Northeast Tarrant

After residents complain, this Texas city is making sure its smart meters are accurate

Some Haltom City residents are upset with the higher water bills they have received after the city outsourced its billing and meter reading.
Some Haltom City residents are upset with the higher water bills they have received after the city outsourced its billing and meter reading. pmoseley@star-telegram.com

The city is monitoring its smart water meters after receiving numerous complaints about high water bills.

In January, Haltom City switched its billing and meter reading to Fathom Water Management after discovering that thousands of gallons of water was lost annually because of old, inaccurate meters.

But the new meters were met with a backlash from residents who posted on social media about water bills well over $100 and meters recording water use when people were asleep or not at home.

Sidonna Foust, director of customer service for Haltom City, said the city council called for the audit to reassure residents about the accuracy of the meters.

The city spent $86,080.50 to hire UtiliWorks Consulting, with headquarters in Baton Rouge, LA to audit 40 meters and to also audit Fathom Water Management’s billing system. The audit should be completed in February, she said.

“The council wanted a third-party company to do the audit without any involvement from the city,” Foust said.

City crews have tested water meters, and haven’t found any inaccuracies, she said.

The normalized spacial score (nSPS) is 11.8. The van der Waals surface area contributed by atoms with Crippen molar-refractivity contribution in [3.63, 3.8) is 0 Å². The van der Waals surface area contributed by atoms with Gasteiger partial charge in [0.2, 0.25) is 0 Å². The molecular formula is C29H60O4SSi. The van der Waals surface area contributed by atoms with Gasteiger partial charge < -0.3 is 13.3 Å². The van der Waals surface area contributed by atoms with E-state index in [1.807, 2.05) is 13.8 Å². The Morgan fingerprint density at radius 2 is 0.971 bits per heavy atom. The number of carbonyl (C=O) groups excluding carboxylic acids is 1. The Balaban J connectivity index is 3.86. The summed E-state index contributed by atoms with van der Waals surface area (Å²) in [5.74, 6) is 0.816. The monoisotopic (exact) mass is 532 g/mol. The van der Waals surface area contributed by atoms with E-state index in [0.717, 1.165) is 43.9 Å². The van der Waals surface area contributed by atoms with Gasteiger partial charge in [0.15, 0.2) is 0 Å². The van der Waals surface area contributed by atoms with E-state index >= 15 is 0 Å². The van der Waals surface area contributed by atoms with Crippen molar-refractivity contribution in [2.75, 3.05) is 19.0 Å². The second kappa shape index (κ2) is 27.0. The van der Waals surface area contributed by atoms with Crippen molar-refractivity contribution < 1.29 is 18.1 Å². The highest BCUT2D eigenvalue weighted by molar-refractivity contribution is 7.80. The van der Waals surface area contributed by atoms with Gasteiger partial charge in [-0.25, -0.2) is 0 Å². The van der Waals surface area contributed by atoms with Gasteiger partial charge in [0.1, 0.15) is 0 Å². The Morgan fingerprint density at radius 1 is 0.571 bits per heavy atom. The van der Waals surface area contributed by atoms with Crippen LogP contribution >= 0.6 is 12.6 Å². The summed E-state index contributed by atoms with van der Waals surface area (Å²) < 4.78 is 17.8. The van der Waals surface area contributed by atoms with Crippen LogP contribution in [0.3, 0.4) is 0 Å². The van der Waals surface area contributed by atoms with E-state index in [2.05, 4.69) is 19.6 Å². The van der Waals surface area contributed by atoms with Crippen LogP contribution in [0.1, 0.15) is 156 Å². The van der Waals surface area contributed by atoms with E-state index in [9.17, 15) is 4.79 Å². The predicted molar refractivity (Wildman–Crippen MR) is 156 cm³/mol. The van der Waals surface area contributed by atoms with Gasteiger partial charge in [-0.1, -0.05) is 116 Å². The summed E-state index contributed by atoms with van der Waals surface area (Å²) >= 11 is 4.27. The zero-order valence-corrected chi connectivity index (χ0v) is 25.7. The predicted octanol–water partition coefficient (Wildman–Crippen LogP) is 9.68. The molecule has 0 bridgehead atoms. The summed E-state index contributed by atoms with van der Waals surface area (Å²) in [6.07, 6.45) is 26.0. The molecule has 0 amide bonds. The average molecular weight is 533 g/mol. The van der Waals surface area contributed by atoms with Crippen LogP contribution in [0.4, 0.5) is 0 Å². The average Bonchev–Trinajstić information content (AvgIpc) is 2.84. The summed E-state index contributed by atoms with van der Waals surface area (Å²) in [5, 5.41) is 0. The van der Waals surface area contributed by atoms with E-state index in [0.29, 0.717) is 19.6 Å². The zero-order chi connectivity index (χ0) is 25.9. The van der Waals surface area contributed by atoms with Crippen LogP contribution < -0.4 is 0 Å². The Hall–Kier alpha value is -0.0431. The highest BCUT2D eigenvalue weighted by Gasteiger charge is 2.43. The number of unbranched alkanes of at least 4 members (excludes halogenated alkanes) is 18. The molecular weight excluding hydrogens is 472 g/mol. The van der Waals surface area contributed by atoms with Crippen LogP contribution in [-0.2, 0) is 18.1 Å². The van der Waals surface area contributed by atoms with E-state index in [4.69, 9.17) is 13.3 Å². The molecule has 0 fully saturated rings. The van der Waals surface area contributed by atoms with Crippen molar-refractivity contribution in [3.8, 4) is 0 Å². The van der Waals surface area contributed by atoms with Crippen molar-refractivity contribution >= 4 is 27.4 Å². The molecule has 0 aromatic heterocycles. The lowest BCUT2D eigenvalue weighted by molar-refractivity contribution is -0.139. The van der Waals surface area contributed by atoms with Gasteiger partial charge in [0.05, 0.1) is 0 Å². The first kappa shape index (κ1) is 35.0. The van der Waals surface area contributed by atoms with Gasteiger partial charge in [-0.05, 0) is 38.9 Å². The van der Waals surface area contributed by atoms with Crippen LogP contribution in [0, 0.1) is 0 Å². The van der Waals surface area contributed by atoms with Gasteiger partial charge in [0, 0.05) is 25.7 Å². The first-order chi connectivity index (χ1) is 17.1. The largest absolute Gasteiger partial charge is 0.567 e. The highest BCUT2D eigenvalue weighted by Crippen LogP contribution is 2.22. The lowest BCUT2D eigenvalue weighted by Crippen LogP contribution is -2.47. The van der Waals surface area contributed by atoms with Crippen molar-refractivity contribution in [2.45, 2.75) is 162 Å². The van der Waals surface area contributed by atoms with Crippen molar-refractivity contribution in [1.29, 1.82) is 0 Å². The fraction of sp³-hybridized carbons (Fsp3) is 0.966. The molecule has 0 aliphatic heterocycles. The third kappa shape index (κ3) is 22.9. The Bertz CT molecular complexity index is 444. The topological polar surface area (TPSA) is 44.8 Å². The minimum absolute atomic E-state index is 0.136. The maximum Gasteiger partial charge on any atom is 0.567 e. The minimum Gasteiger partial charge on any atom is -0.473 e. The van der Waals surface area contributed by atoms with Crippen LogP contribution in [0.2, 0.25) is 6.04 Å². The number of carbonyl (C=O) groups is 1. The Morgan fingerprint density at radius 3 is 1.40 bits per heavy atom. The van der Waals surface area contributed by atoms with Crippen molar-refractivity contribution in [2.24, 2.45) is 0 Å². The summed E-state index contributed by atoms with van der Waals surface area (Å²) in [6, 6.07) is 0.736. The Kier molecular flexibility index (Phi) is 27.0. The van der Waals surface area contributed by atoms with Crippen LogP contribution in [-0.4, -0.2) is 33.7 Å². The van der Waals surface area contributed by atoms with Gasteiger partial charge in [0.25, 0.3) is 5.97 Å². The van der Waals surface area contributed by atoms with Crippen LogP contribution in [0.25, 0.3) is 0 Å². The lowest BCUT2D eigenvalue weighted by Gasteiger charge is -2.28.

When asked about customers’ complaints about the high bills and about the meters recording water use when people said they were not home or were sleeping, Foust said the new meters are read every 15 minutes and are designed to record every drop of water used. The information is updated every four hours. The meters also record leaks or if there is a continuous water flow, she said.

Find out about the unique history of one of the coolest fire stations around, No. 3 in Haltom City at Loop 820 and Haltom Road. The circular station was built by firefighters, but now the space has "outlived its life" because of the city's growth.





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With my guide dog Barbara, I keep tabs on growth, economic development and other issues in Northeast Tarrant cities and other communities near Fort Worth. I’ve been a reporter at the Star-Telegram for 34 years.

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